The Primary School Leaving Examinations (or PSLE) is a huge academic milestone which paves the way for your child’s future education. Here are some tips on how you can prepare him/her effectively for it.
- Prepare effectively
Quantity (or the number of hours one studies) isn’t everything; it is just as important to study smart as it is to study hard, and the earlier this is taught to your child, the better. Young minds are most receptive when they are generally positive, so it is up to you to make learning fun for them so that they understand and retain information better.
- Understand your child’s learning style
If he is more of a visual learner, helping him synthesise information visually would be a more effective method of studying than making him memorise information for hours. Take some time (this might take months, or years, so start early!) to understand what approach best suits him so that you can guide him in the most efficient way possible. It would also be useful to talk to your child’s teachers.
- Come up with a study timetable together
This activity should be done together, and with your child leading the discussion. While it’s tempting to create a timetable for him (and faster too), he needs to learn to take ownership of his learning and studying.
- Start early
Parents usually start preparing for PSLE only at the end of Primary 5, or at the beginning of Primary 6, but it is good for your child to have a strong foundation from Primary 3 or 4. Monitor his learning closely by discussing with teachers, and to intervene early should your child require additional support.
- Revise together
Get him to “teach” you what he has learnt. Teaching someone else can help him cement the information he has just learnt as trying to explain things to someone else forces him to visualise, and then verbalise the information. If he is unable to explain something, continue to encourage him instead of scolding him. You could also help him pick out his weak points and areas he needs to focus on.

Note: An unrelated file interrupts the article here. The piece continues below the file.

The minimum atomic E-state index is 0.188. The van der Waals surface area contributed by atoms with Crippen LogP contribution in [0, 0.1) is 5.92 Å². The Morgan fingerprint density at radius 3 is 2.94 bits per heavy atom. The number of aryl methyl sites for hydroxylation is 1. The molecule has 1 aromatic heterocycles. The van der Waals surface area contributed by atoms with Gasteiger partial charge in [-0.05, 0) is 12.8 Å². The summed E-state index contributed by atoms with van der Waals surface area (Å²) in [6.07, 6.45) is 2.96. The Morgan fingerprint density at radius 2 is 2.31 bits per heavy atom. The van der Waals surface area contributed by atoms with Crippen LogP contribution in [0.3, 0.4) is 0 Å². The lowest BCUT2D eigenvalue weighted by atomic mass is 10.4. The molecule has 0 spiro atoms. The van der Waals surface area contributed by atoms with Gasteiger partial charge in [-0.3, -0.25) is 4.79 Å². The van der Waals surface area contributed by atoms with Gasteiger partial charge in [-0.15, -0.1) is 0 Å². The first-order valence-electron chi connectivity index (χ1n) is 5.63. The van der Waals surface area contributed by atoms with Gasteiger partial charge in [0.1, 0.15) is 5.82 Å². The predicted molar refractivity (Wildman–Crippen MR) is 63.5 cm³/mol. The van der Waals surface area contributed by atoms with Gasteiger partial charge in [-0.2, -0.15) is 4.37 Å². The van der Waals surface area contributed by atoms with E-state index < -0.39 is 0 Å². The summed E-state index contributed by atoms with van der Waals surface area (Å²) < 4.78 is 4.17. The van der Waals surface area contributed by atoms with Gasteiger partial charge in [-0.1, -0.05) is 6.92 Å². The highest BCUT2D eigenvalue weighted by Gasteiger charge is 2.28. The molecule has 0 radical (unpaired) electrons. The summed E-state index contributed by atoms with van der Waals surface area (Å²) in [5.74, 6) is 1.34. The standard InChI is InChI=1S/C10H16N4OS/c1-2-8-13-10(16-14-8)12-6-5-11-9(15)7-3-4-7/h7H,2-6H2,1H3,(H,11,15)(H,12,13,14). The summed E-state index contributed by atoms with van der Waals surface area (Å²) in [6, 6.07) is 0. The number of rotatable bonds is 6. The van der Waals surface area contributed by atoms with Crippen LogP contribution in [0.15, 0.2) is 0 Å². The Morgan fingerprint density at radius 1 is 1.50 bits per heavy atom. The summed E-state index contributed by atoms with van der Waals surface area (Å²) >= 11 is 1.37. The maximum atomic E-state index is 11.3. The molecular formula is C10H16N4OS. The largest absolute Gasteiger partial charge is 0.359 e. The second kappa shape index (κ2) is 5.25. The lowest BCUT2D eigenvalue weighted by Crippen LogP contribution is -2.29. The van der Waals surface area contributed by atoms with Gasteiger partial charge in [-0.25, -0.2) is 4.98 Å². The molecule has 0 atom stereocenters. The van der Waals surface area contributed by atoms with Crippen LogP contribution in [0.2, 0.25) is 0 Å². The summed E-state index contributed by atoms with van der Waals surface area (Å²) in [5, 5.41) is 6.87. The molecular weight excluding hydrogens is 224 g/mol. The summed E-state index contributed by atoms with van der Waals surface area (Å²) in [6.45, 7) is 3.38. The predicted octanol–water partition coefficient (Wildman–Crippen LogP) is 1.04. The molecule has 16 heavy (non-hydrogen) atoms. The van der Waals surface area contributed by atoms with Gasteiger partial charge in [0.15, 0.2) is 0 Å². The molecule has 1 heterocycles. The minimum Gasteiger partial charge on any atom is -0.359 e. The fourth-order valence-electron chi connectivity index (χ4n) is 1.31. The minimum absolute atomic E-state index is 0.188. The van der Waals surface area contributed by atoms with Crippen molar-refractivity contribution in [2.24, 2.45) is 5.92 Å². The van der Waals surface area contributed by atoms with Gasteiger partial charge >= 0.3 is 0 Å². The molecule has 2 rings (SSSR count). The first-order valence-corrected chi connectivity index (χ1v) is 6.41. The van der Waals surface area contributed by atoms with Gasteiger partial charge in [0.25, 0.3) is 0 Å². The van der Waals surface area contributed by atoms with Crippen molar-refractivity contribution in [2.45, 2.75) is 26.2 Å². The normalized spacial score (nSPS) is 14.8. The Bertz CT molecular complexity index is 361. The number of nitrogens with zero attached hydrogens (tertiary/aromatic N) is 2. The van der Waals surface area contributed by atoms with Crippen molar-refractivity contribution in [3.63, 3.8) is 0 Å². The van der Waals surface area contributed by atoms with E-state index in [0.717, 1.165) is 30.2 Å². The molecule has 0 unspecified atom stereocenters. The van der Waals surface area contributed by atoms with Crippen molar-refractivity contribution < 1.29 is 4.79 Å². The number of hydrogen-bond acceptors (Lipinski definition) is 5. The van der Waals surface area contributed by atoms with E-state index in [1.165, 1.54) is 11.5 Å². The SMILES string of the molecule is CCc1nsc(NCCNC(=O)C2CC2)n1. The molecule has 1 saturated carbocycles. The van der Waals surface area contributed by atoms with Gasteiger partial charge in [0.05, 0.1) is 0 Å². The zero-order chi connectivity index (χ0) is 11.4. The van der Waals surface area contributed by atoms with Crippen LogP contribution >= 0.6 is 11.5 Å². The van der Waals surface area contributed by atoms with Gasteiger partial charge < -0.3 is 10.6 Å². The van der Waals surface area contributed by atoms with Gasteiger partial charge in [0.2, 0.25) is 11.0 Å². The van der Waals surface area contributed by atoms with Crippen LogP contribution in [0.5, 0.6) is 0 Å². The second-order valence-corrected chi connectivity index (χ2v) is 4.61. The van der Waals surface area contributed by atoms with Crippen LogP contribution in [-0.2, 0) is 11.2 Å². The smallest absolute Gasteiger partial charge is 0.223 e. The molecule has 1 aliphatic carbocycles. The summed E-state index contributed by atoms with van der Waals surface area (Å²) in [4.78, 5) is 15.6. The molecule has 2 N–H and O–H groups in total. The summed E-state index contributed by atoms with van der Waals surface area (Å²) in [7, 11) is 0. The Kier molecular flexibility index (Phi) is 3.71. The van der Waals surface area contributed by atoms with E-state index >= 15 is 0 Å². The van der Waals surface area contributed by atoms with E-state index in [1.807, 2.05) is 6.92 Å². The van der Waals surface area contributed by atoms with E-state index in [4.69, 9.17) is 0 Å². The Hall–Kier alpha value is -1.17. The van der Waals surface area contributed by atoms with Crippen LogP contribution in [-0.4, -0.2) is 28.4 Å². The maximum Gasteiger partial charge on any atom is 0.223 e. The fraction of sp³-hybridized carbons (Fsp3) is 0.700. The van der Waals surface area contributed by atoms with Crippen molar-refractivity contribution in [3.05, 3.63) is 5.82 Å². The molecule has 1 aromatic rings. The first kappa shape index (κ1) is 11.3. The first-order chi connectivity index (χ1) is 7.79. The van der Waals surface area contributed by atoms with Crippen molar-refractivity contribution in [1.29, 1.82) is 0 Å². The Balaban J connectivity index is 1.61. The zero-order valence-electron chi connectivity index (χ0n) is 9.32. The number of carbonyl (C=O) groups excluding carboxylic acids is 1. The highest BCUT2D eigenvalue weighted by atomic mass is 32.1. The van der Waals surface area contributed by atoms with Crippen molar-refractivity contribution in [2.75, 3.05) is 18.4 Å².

“A good learner will always do well in exams, but someone who excels at “cramming” for exams is usually not prepared to do very much else in life.” – Brian Caswell, Dean of Research and Programme Development at MindChamps
- Talk to your child
While it is important to keep up to date with his academic progress, it is especially important to ask how he’s feeling to know how he’s coping emotionally and psychologically. He needs to know that he can rely on you for emotional support.
- Celebrate milestones
Validating his efforts when he reaches certain milestones would encourage him to continue striving to succeed. It is important to focus on the journey, and not only the final destination. Go out for ice cream, or cook his favorite food. You could even have a cheat day and bring him out for an outing.
- Be kind
Doing well in little class tests or homework does not mean that he would ace every exam. Think back on your own schooling days when you did not do as well as you expected. If the same thing happens to your child, remember that he needs your encouragement more than your scoldings. Carry out mock exams in the home to get your child accustomed to exam conditions.
What are some of the PSLE prep tips you’ve tried? Share it with us below!